Once the news was known about the number of people who traveled to the United States to get vaccinated for free, the health authorities of Florida, the state that received the most “vaccination tourism”, announced this Thursday that from now on Florida residents will have priority receive the doses against the coronavirus.
Florida Chief Surgeon Scott A. Rivkees issued an order that requires vaccine providers to require the recipients proof of residence in the state.
According to data from the Florida Department of Health, of the more than 1.1 million doses of covid-19 vaccines already applied in that southern state, more than 39,000 were received by non-residents.
Before the decision announced by Rivkees was known, health officials from Florida counties such as Volusia and Seminole had told the media that they already had “authorization” to require proof of residency for candidates for vaccination.
Until now, they could only be asked to prove with a document that they were over 65 years old. That is why some Argentines traveled to the southern United States to get vaccinated.
One of them was the famous lawyer Ana Rosenfeld who, together with her husband, applied the dose of Moderna. Also the journalist Yanina Latorre He said that his 80-year-old mother, Dora, traveled with her mother, who took her turn and managed to get a dose. But those stories were, for the moment, in the past.
Against this background and after having downplayed “vaccination tourism” for weeks, Florida Governor Ron DeSantis said Tuesday that, the vaccine should only be for “permanent or temporary” residents of Florida.
In this way, it included people from other states and countries who have houses and apartments in Florida and spend long periods here, which is an important source of income for the state and tourist cities like Miami.
To prove your residency, individuals will need to show a driver’s license, valid Florida identification card, or utility bill showing a Florida address.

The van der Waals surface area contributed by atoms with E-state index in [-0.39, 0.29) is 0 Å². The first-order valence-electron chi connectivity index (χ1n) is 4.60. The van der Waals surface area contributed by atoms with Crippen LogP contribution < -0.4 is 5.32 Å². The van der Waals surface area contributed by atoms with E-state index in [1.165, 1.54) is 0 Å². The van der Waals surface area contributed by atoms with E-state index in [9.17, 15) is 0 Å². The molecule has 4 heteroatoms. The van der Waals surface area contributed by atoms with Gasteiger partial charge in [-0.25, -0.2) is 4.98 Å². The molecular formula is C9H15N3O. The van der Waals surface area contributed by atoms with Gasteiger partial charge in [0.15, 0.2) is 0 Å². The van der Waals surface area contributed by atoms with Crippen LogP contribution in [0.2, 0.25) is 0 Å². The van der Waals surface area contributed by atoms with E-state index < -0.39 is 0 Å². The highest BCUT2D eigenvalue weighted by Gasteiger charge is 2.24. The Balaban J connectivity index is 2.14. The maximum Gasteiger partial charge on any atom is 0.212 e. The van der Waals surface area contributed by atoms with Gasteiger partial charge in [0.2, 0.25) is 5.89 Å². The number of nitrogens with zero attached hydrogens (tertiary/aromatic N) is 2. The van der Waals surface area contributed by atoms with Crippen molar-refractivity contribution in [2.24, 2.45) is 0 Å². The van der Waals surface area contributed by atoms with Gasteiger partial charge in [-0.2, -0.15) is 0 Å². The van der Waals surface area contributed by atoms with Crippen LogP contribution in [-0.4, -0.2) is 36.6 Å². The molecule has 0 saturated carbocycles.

Another problem the authorities are talking about It’s from the vaccine shortage. Miami Beach’s Mount Sinai Medical Center announced Thursday that it is canceling all immunization appointments from January 23 onwards. “due to lack of certainty in the supply of the vaccine” and before that, Baptist Health, the largest hospital group in the state, did the same.
On the web to get an appointment to go to a vaccination center run by Miami-Dade County, the most populated and the hardest hit by covid-19 in Florida, Today there were no appointments available for any date.
Today it became known that the Florida Department of Health will no longer give information on how many people have received the second dose of the vaccine, only on those vaccinated in total.
The media reported this week that thousands of people have exceeded the 21-day deadline to receive the second dose necessary to ensure the effectiveness of the Pfizer and Moderna vaccines, which are the ones being applied in Florida.
Meanwhile, the covid-19 does not give truce to Florida, that this Thursday accounted for 12,873 new cases and 161 more deaths, and is the third state with the most infections (more than 1.6 million) and the fourth with the most deaths (more than 25,000) in the United States.